How did you come to start Paper Denim & Cloth?
After a year and a half at Jack Jeans, I decided I was going to work for Diesel or another denim brand. Dick asked, “What’s it going to take to get you to stay?” I said, “I’ve got an idea I’ve been working on for a couple of months. It’s called Paper Denim & Cloth.” I’ll never forget it: He looked at me and said, “This is the worst name I’ve ever heard.” I was a little heartbroken at the time, but I was like, “No, I think it’s going to be great. I think it’s ambiguous, it’s cool.” He said, “Okay, fine, why don’t you make a sample collection?” I think it cost $16,000. I borrowed a Mudd Jeans patternmaker. I was carrying three jeans around in a Freitag bag, going to buyers at Barneys, Bergdorf, and anyone else who would take an appointment with me. I was probably just a cute guy that a lot of buyers took pity on. [Laughs] There really wasn’t a context for this kind of product.
What was the response like?
We did $1.8 million our first year and quickly ramped up to $40 million in a very short time. We had a really lean team. It was crazy. We still had fax machines back then, and there would be orders coming in all morning. I’d never seen anything like it. I don’t know if we will ever again. This was when premium denim brands emerged. There were probably 350 different brands that came into the market over the next two to three years. By 2003, there were around 700 new brands in the denim world. Clearly, most of those are out of business now, but it was such an exciting, fever-pitch moment for the industry.
In 2004, you created Earnest Sewn.
Yeah, after five years, I had a falling out with Dick, primarily about his deciding to sell at Macy’s without my approval. He did it in a pretty shitty way, unfortunately, and I was just like, “This doesn’t work.” At Earnest Sewn, we did almost $15 million in revenue the first year. Paper Denim went out of business within 18 to 24 months of my departure. It was a horrible decision on Dick’s side to sell at Macy’s and a horrible decision on my side to leave. We probably could have done more with that brand if we both just agreed to figure out a way to make it work.
What was your approach to Earnest Sewn?
Earnest Sewn was a story I couldn’t tell at Paper Denim. It was about trying to make a more timeless kind of construction. By that time, I’d probably been to Japan seven, eight times. A lot of what I was seeing there—elements like wabi-sabi and natural, organic, more handmade things—I thought was really important. I also thought it was a great way to tell the American heritage story. At the time, this rough-hewn design aesthetic was starting to emerge. It was basically taxidermy and reclaimed wood—and a bunch of stuff that now makes me sick. Back then, it felt like it was the next thing.
We centered Earnest Sewn around this aesthetic. We were one of the first to bring third-party brands into a retail environment. We asked, “Who’s the oldest manufacturer of great shoes in America?” Red Wing. “Who does the oldest pocket knifes?” Case & Sons. “Who does the greatest duffle bags?” Filson. We sold these products alongside ours, and built this world that really looked back on the history of America and what has stood the test of time.
What made you leave Earnest Sewn?
Right around 2008 people were starting to freak out a little bit. The economy wasn’t particularly great. We had just done a round of fundraising to open up additional retail stores and really try to grow the business. With this cash infusion we did some things that I didn’t particularly love. When you bring in outside investors—and all of a sudden you’re not the majority owner anymore—you’re along for the ride to some degree. I really believed that we were going to be able to roll out three or four more stores and make a bigger, stronger play. Unfortunately, none of that happened. I had my equity and there was no reason for me to stick around if I didn’t think it was going to work.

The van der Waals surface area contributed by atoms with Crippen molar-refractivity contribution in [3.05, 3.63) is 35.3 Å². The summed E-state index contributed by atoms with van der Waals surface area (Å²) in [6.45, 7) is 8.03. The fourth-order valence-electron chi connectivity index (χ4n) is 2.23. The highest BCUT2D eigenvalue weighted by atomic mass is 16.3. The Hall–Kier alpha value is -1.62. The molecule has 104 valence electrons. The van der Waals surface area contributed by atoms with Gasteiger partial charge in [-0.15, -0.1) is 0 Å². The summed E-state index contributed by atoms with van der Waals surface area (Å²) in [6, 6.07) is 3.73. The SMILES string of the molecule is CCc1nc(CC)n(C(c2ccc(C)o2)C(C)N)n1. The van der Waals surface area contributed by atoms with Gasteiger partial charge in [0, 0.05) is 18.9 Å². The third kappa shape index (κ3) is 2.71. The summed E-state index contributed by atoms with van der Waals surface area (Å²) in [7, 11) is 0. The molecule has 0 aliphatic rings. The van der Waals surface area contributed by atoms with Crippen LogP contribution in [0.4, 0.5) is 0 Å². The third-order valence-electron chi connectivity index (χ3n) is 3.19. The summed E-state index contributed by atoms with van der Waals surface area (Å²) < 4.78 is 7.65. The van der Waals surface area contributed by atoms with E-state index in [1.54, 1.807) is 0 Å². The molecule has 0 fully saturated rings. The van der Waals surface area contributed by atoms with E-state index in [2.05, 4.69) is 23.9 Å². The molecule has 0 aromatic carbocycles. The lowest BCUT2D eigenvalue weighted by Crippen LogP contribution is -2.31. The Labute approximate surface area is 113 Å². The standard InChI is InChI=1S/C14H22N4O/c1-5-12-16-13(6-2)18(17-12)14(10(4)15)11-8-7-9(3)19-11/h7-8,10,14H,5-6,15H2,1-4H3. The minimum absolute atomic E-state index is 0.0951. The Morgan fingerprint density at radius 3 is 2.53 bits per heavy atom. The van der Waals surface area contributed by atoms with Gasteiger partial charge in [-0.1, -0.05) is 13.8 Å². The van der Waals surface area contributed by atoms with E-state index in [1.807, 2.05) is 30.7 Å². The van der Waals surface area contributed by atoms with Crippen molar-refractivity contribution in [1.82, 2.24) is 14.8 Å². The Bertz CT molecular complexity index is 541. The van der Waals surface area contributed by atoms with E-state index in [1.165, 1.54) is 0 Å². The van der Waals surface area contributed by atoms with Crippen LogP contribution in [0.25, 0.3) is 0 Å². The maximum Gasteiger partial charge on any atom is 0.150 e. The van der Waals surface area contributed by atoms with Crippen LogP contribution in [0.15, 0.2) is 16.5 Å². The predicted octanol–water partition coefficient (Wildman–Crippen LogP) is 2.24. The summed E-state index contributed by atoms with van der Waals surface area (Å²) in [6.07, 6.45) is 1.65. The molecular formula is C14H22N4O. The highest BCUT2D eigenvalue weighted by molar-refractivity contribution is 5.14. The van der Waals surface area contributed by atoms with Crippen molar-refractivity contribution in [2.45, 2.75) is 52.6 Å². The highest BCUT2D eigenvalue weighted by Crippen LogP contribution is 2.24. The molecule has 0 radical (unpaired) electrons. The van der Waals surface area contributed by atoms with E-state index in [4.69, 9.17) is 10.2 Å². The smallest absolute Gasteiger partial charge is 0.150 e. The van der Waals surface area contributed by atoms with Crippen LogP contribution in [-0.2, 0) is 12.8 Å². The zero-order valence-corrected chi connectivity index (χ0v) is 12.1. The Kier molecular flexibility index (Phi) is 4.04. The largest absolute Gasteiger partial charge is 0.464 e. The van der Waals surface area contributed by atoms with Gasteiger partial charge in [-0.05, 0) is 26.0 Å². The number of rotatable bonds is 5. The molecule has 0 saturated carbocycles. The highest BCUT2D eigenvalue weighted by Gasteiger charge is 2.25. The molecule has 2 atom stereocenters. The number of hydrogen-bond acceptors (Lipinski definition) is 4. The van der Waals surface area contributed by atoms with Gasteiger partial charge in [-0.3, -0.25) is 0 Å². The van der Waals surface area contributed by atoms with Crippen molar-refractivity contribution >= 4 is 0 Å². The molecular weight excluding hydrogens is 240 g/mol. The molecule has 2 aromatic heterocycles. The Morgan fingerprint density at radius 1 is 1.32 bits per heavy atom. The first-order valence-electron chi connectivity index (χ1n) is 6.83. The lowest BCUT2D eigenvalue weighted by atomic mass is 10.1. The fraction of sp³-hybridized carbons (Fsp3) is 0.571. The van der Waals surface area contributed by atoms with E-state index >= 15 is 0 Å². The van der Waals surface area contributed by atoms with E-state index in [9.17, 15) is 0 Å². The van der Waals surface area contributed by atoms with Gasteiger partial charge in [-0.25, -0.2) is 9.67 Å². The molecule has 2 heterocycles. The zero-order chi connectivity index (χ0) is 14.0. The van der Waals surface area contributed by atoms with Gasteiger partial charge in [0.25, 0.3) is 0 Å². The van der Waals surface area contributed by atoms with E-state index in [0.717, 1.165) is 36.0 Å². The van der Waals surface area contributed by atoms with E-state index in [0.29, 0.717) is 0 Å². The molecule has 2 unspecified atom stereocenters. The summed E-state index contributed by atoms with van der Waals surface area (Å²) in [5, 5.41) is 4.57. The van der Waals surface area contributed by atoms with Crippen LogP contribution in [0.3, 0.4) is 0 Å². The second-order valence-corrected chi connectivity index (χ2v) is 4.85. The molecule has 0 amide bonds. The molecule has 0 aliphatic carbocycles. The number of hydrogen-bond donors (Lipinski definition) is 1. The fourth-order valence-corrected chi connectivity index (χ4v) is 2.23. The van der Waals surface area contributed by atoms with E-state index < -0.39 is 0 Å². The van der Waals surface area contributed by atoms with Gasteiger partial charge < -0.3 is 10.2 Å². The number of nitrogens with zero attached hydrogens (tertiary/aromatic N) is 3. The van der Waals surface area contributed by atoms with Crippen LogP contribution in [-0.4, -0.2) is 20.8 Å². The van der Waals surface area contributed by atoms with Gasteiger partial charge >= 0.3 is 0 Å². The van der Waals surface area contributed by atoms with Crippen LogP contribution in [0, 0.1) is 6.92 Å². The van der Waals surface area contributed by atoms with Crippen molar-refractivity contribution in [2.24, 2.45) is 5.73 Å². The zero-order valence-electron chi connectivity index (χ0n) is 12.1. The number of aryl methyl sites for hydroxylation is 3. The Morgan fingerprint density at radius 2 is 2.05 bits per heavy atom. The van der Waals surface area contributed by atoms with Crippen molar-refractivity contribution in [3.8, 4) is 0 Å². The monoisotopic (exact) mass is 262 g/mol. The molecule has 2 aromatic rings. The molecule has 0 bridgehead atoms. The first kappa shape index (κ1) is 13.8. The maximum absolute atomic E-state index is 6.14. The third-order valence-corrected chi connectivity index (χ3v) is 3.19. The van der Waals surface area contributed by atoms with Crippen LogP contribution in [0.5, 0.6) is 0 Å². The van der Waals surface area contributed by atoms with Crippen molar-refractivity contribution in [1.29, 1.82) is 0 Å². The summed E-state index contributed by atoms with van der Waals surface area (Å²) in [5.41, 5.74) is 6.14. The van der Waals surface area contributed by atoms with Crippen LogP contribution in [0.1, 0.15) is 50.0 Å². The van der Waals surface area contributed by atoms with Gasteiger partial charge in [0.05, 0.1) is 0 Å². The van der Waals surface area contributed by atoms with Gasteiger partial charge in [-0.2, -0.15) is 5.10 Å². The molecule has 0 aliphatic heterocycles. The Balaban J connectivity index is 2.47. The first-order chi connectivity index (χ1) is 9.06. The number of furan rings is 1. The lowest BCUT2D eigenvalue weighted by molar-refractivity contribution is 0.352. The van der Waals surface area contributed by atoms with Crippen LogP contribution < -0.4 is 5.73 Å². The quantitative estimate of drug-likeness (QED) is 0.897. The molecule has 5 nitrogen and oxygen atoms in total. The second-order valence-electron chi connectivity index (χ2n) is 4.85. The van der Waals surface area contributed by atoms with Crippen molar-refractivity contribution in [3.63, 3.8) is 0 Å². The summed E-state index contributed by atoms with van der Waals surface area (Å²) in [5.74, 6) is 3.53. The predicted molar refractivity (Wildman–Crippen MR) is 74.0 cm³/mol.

What happened next?
The day I left, a friend of mine who used to run Diesel called up. He was a brand consultant and told me Evisu was looking for someone. He knew that I have a bit of a love affair with Japan and Japanese denim, and Evisu was the first jean that I had bought for $300. He asked if I wanted to work with them. At first I said, “That’s probably not the best idea.” Evisu at that point was completely off the radar.
I ended up doing it, and we brought in some of the team that was left over at Earnest Sewn. Evisu was so fragmented, which was probably the best thing I learned from the experience. Asia wanted one type of product, something really branding-focused and all about logo. In the U.S., people didn’t want any logos or back-pocket stitching; you needed to be about authenticity and about going back to the roots of denim. Europe was a little bit in the middle. The Italians really liked it a certain way, the Scandinavians another way, and the British another way. How to become something for everyone was a massive challenge. After 18 months, we wrote a business plan that phased out the U.S. We just said, “Focus on Asia.”
One of the things that has always stuck with me is an age-old question, one that almost every magazine editor asked me from 1999 to 2004: What is premium denim?
Was founding 3x1 your way of answering this question?
3x1 is about A) creating a concept shop that no one has ever seen before, and B) taking the idea of what traditional retail and manufacturing is and just saying, “Fuck it, we’re going to put the factory in the middle of the store.” I wanted to show buyers exactly what raw denim looks like, and I wanted to have the largest selection of selvedge denim in the world—better than Levi’s, better than Double RL, better than any brand ever. That was the catalyst for it: showing how it’s made, doing it in a way that allows customization, bespoke tailoring, something not typically done with blue jeans. It was kind of a radical idea for us to say we’re going to make a $1,200 jean. [Laughs]
For more of the interview with Scott Morrison, order your copy of the August issue here.